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Old 11-01-2019, 21:42   #16
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Re: Racing sailor killed due to splice failure

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Originally Posted by funjohnson View Post
I see a tapper on both of the brummel splices with the rings on each end. Plus, there is stitching back-up too...

It looks to me like the line failed mid way nowhere near the splices. The article says that instead of using two individual strops, the rigger used one longer length of line with rings on each end. That would make the splices on the end and not in the middle.... or was it spliced in the middle to connect the two strops? If he did splice the two together with just a brummel, then that is ridiculous stupid.

Maybe it was around fitting with too tight of a bend radius?

Attachment 183677

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Look at figure 13 page 29 in the MAIB report.
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Old 11-01-2019, 22:13   #17
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Re: Racing sailor killed due to splice failure

In terms of strength, what is the advantage of the splice over a normal halyard hitch ?



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Old 11-01-2019, 22:21   #18
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Re: Racing sailor killed due to splice failure

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Originally Posted by Topspin View Post
In terms of strength, what is the advantage of the splice over a normal halyard hitch ?



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Dyneema looses a lot of strength when tied. A preventer is a very high load application.
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Old 12-01-2019, 05:35   #19
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Re: Racing sailor killed due to splice failure

Quote:
Originally Posted by funjohnson View Post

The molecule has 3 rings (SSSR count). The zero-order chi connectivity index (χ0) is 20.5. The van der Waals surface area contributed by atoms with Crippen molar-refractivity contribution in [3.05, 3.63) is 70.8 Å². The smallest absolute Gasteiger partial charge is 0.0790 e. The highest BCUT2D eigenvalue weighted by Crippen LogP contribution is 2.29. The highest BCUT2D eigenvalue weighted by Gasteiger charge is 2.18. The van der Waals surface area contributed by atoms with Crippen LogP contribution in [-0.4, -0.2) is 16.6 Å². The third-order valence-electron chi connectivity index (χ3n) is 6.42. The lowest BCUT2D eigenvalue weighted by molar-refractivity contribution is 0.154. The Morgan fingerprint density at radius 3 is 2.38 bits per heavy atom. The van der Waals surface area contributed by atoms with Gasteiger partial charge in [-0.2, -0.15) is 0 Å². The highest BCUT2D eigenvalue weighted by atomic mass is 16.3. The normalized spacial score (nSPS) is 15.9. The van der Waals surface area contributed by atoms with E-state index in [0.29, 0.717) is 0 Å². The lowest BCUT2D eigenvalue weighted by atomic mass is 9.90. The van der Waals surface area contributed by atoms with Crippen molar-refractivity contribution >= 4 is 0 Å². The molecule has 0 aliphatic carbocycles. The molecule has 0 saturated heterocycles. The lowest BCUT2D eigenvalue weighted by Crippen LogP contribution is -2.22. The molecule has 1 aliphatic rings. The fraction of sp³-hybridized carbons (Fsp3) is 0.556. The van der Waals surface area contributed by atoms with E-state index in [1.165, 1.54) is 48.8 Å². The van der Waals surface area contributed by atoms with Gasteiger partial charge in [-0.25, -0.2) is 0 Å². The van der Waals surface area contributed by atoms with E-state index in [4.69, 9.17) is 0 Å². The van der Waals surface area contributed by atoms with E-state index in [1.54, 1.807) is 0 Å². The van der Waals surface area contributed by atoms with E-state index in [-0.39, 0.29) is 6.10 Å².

I see a tapper on both of the brummel splices with the rings on each end. Plus, there is stitching back-up too...

It looks to me like the line failed mid way nowhere near the splices. The article says that instead of using two individual strops, the rigger used one longer length of line with rings on each end. That would make the splices on the end and not in the middle.... or was it spliced in the middle to connect the two strops? If he did splice the two together with just a brummel, then that is ridiculous stupid.

Maybe it was around fitting with too tight of a bend radius?


Matt
This is the first time I saw this photo. I agree it is hard to call it a splice failure.

Look carefully at the top 1/2 it looks like someone ironed it flat. Then look at the bottom 1/2. Carefully count the loose ends. I am counted 8, or the number of “big” threads in a single braid line. If this count is correct, then there was no splice in the failure area. This reinforces the assumption that it was not a splice failure.

IMHO it appears to be a rigging failure, likely as the result of chafe. It would be useful to know how long this line was in service and how long was it used on this trip? Also when was the last time the skipper or crew inspected the line?

I think the take away from this is reinforcement of the knowledge that dyneema does not tolerate chaffing. Adding an outer sleeve, and monitoring it for where may have avoided the failure.
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Old 12-01-2019, 05:49   #20
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Re: Racing sailor killed due to splice failure

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Originally Posted by thinwater View Post
The actual error was in believing that the brummel lock could hold the load without the long tail bury. It is the long bury with taper that provides the strength, and the brummel is just one way to keep the splice from working loose when not loaded.


This was on one of the Clipper Round the World Race boats. A full report is on line by the MAIB.

Yes.


The strop was not spliced at all:


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https://www.sailingscuttlebutt.com/2...nked-fatality/


There was just a Brummel lock with no splice. A very stupid way to rig that preventer.